This course will offer an introduction to Francophone literature through a variety of works from cultures colonized by France. The regions we will study include North and West Africa, the Caribbean, and Quebec. Since this literature will be studied in translation, this course would be an ideal introduction to French postcolonial studies for those who do not read French. But since the reading list is composed of works not frequently taught, French concentrators may take advantage of the one course in English allowed for the concentration to supplement their knowledge of Francophone cultures.

Each of the regions represented by Francophone literatures experienced radically different forms of colonial rule. French exploration of North America began during the 16th century, but Quebec was lost to the British in 1763, and French settlers there were in turn colonized by the British. French possessions in the Caribbean were consolidated in the early 17th century, yet Martinique and Guadeloupe remain French departments to this very day. In 1830, France invaded Algeria, which would become its most important settler colony, and the Algerians fought a bloody, eight-year revolution for their independence, which was achieved in 1962. Tunisia and Morocco became protectorates in 1881 and 1912 and were granted independence in 1956. Though the French established a foothold on the coast of West Africa in 1659, the scramble for Africa began in earnest only at the end of the 19th century, and all countries of French West Africa had become independent by 1960.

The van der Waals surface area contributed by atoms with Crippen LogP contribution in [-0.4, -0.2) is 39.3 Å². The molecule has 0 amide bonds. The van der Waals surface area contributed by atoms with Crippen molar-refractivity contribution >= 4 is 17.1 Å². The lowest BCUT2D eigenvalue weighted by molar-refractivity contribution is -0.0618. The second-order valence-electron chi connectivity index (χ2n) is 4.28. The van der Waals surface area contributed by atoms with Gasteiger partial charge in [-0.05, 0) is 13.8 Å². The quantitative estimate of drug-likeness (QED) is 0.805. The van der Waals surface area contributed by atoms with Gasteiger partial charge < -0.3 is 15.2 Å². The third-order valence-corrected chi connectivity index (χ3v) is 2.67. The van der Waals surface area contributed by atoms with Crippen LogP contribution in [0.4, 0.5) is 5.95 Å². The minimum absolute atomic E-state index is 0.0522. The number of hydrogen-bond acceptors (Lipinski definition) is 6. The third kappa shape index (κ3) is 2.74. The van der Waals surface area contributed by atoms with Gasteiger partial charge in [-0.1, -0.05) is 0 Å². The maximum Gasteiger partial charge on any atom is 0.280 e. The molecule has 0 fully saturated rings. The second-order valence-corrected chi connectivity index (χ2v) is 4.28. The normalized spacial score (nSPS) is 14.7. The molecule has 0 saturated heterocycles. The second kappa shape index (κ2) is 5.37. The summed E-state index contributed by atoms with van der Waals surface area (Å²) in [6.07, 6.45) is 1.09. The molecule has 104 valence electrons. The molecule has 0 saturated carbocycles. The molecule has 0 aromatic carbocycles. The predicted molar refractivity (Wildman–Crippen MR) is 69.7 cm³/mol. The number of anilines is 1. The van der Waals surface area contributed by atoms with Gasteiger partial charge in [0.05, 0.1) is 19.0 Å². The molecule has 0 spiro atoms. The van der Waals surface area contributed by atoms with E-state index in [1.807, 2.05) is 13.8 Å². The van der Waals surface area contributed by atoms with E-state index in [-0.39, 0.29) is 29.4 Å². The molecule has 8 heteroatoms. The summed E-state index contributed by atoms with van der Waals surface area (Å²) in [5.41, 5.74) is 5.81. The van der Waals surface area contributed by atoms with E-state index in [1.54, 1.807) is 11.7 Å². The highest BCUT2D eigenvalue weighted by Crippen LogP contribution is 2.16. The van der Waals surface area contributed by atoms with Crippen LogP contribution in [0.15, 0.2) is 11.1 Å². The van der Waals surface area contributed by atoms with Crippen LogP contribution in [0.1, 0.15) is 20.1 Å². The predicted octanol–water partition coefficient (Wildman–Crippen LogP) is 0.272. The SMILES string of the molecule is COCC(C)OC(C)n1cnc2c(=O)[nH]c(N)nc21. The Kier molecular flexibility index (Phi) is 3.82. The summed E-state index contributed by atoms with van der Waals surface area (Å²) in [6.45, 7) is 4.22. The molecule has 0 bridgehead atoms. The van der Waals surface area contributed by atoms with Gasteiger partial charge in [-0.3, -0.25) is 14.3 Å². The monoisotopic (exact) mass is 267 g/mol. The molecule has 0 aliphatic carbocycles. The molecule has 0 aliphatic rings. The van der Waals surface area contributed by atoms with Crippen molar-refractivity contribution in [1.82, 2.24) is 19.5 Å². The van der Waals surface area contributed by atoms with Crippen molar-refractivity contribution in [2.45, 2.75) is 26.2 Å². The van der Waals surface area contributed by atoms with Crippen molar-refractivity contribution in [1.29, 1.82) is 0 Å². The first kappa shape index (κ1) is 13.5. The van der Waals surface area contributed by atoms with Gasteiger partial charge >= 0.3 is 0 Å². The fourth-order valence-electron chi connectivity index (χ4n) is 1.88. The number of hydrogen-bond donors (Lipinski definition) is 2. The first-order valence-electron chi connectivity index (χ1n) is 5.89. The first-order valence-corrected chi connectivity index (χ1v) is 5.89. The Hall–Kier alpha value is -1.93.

This course will first examine the experience of colonial rule as articulated by those colonized by the French. The mere existence of such narratives is an indication of a French-style education, which elevated a minority to the status of a privileged élite but also gave this minority the tools with which to criticize colonial injustices in the colonizer's own language. We will then examine narratives that articulate the aftermath of colonization which persisted once most colonized countries achieved independence. In many cases these narratives offer a bitter critique of repressive post-independence governments that took over from the French at independence, often with France's consent. Throughout the course, special attention will be devoted to the history of slavery in the Francophone world, and the way racial differences were constructed by French colonizers (as opposed to definitions of race most Americans are familiar with). Consideration will also be devoted to the way colonialism and nationalism intersect with gender and sexuality.